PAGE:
AS I SEE IT

old gold

North Otago’s 25-23 victory over East Coast in Ruatoria, 07/09/13. Photo (c) Gisborne Herald

by Terry O’Neill.

Five Forks livestock manager Duncan Kingan’s “other life” complements his day job looking after heifers. Weekends and intervals during the weeks spanning the rugby season, he’s better known as Old Golds rugby manager, a position he’s held for the nine years since his long stint as Valley premier manager.

In May his season begins, and is hands on till competition ends in late October.

Once Heartland announces the draw, NZRU presides over a conference phone call with all Heartland managers,” Duncan (56) said. “Discussion on the season covers any new protocols and rule changes, and mirrors the ITM setup.” When the Heartland competition launches in late August, for each “away” fixture he contacts the opposition liaison officer to ensure any North Otago pre-match training and warmup requirements can be met.

“The first practice of the season extends to taking individual uniform measurements and generally to indicate management’s expectations of players, on and off the paddock.

Much of Duncan’s responsibility is behind the scene organisation such as flight and booking confirmations and maybe player schedule changes, discussions with the bus driver who meets the team at the airport and with the opposition’s liaison officer, hotel arrivals and any special requirements. Initial accommodation and bus bookings are handled by NORFU CEO Colin Jackson and Murray Pearson respectively.

Last Friday for Duncan dawned at 3.00 am to complete farming arrangements before joining the team bus at 7am in Oamaru to head off to Gisborne via Dunedin Airport. Relaxing was not an option until after phone calls to fine tune Air New Zealand arrangements for the accompanying massive baggage and airport arrival time. On his metal all day, in Gisborne after dinner Duncan assists with strapping and rubbing with team physiotherapist Phillipa Masoe.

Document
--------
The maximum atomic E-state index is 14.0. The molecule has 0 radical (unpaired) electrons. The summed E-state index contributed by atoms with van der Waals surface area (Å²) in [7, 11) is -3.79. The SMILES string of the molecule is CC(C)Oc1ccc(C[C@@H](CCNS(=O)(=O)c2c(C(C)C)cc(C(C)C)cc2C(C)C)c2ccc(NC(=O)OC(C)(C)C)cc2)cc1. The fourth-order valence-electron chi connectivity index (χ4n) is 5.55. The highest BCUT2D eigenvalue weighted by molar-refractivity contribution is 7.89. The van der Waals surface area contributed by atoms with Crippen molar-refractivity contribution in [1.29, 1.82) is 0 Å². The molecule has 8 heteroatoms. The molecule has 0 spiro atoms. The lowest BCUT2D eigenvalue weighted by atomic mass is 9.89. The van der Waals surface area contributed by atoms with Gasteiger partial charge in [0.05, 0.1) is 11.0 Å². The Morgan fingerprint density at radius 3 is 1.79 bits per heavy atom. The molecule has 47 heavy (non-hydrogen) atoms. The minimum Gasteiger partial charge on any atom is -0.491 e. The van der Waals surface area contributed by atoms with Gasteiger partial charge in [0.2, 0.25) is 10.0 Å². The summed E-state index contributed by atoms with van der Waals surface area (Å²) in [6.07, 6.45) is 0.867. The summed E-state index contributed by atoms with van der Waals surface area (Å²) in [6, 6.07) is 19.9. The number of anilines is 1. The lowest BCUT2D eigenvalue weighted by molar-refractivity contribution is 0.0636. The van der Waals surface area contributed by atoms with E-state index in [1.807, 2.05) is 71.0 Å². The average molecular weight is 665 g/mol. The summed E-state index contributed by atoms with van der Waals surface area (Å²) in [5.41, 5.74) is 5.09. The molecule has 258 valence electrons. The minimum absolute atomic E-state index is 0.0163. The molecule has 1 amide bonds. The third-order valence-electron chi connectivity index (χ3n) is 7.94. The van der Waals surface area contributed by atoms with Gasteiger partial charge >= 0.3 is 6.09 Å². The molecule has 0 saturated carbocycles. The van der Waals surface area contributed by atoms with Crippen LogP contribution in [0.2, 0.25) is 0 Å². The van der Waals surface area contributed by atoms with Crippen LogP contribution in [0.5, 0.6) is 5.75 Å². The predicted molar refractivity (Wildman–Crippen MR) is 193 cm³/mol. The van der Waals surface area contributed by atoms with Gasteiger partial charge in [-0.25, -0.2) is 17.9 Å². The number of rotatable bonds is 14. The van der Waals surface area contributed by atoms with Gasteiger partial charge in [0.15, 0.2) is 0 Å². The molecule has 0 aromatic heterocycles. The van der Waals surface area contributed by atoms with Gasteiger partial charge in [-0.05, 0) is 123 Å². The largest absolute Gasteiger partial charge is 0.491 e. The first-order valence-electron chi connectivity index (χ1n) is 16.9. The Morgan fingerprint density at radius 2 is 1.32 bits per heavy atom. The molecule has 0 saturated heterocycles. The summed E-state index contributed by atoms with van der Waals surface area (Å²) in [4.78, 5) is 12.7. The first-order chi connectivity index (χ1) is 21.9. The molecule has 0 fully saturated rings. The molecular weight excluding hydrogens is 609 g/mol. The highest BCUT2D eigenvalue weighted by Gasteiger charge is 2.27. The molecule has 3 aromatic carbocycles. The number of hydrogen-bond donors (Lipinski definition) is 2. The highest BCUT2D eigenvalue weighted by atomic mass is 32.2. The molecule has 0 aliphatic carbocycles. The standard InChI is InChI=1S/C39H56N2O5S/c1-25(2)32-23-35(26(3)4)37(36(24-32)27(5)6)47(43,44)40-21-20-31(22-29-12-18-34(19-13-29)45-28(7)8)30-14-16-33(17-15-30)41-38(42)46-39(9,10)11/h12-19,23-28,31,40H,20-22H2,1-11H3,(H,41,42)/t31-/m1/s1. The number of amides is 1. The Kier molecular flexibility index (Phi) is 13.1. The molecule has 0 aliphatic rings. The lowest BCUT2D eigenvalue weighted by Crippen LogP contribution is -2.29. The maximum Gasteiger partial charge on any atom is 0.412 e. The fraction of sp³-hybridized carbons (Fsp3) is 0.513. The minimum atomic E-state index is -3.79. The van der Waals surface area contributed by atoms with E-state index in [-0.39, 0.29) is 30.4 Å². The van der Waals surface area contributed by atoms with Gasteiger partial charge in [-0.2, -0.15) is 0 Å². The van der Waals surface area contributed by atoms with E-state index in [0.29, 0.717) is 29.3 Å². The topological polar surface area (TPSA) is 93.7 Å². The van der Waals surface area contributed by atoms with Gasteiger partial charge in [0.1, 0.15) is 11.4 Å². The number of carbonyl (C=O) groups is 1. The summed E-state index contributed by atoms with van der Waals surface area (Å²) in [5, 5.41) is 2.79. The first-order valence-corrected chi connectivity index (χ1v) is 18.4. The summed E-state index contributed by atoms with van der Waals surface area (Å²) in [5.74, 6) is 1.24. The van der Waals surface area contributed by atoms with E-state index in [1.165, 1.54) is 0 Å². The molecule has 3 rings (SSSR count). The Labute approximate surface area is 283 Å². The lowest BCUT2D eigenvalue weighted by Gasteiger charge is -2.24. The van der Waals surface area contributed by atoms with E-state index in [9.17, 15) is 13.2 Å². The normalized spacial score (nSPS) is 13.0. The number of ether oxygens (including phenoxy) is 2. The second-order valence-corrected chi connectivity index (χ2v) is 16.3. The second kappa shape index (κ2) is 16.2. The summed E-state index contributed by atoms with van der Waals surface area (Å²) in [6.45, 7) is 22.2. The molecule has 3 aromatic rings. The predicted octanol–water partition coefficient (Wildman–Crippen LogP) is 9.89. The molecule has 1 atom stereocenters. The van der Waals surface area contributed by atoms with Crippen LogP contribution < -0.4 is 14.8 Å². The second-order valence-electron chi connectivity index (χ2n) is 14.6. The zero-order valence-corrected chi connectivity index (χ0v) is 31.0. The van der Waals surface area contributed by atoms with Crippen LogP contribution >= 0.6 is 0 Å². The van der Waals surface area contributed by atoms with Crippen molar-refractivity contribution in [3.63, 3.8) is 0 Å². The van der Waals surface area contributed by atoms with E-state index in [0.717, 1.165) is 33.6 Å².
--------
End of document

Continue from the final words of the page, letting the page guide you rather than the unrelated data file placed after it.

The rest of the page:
Match day. 8am: light breakfast, 10am: players meet with coaches, 10.30 am: pre-match meal followed by the rubbing and strapping, 12.45pm: team meeting, 1.30pm: arrive at the match venue.” Then Duncan swings into informing media of any player changes, and to seek the referee for warm-ups and inspections of team boots and gear. The team returns to the changing room for their final ten minutes until 2.30pm kickoff.

Once the game finishes, if necessary Duncan organises a doctor for injured players, and within 20 minutes he rings detailed match results to the media.

At their hotel players, after the game, are reminded what is required of them that evening and of the morning’s home flight arrangements. Before Sunday’s breakfast the players have the “popular” pool session to alleviate bruised and stiffened bodies and soon we’re homeward bound.” After the Poverty Bay game in Gisborne Duncan’s weekend did not finish until he arrived at his Five Fork home about 9.00pm.on Sunday, and this week he’ll face a similar scenario when North Otago is scheduled to play Horowhenua-Kapiti at Levin.

It fits into my usual job. I’m very lucky with very supportive employers, and while I’m away with the team I keep in touch with what’s happening in the farming area I’m responsible for.”